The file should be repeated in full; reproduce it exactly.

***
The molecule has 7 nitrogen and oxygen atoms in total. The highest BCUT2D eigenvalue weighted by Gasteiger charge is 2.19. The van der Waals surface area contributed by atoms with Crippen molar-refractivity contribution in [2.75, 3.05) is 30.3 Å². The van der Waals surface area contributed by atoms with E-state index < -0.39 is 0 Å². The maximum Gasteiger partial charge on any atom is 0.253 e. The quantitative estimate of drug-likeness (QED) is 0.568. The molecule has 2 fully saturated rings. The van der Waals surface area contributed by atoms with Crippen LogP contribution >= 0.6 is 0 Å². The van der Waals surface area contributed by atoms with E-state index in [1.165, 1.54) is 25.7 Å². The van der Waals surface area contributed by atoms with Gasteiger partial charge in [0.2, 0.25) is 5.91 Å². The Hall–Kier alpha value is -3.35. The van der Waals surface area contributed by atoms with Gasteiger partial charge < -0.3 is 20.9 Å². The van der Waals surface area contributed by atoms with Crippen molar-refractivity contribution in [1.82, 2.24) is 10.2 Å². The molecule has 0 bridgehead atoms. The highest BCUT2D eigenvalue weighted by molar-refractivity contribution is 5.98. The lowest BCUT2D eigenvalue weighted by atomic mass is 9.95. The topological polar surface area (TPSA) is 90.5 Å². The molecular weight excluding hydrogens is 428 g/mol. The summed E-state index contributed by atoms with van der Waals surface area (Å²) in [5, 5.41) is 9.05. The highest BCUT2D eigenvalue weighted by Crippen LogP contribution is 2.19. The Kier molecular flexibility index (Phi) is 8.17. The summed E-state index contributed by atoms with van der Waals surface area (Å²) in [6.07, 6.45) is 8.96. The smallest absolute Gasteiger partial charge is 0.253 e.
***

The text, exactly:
The molecule has 7 nitrogen and oxygen atoms in total. The highest BCUT2D eigenvalue weighted by Gasteiger charge is 2.19. The van der Waals surface area contributed by atoms with Crippen molar-refractivity contribution in [2.75, 3.05) is 30.3 Å². The van der Waals surface area contributed by atoms with E-state index < -0.39 is 0 Å². The maximum Gasteiger partial charge on any atom is 0.253 e. The quantitative estimate of drug-likeness (QED) is 0.568. The molecule has 2 fully saturated rings. The van der Waals surface area contributed by atoms with Crippen LogP contribution >= 0.6 is 0 Å². The van der Waals surface area contributed by atoms with E-state index in [1.165, 1.54) is 25.7 Å². The van der Waals surface area contributed by atoms with Gasteiger partial charge in [0.2, 0.25) is 5.91 Å². The Hall–Kier alpha value is -3.35. The van der Waals surface area contributed by atoms with Gasteiger partial charge < -0.3 is 20.9 Å². The van der Waals surface area contributed by atoms with Crippen molar-refractivity contribution in [1.82, 2.24) is 10.2 Å². The molecule has 0 bridgehead atoms. The highest BCUT2D eigenvalue weighted by molar-refractivity contribution is 5.98. The lowest BCUT2D eigenvalue weighted by atomic mass is 9.95. The topological polar surface area (TPSA) is 90.5 Å². The molecular weight excluding hydrogens is 428 g/mol. The summed E-state index contributed by atoms with van der Waals surface area (Å²) in [5, 5.41) is 9.05. The highest BCUT2D eigenvalue weighted by Crippen LogP contribution is 2.19. The Kier molecular flexibility index (Phi) is 8.17. The summed E-state index contributed by atoms with van der Waals surface area (Å²) in [6.07, 6.45) is 8.96. The smallest absolute Gasteiger partial charge is 0.253 e.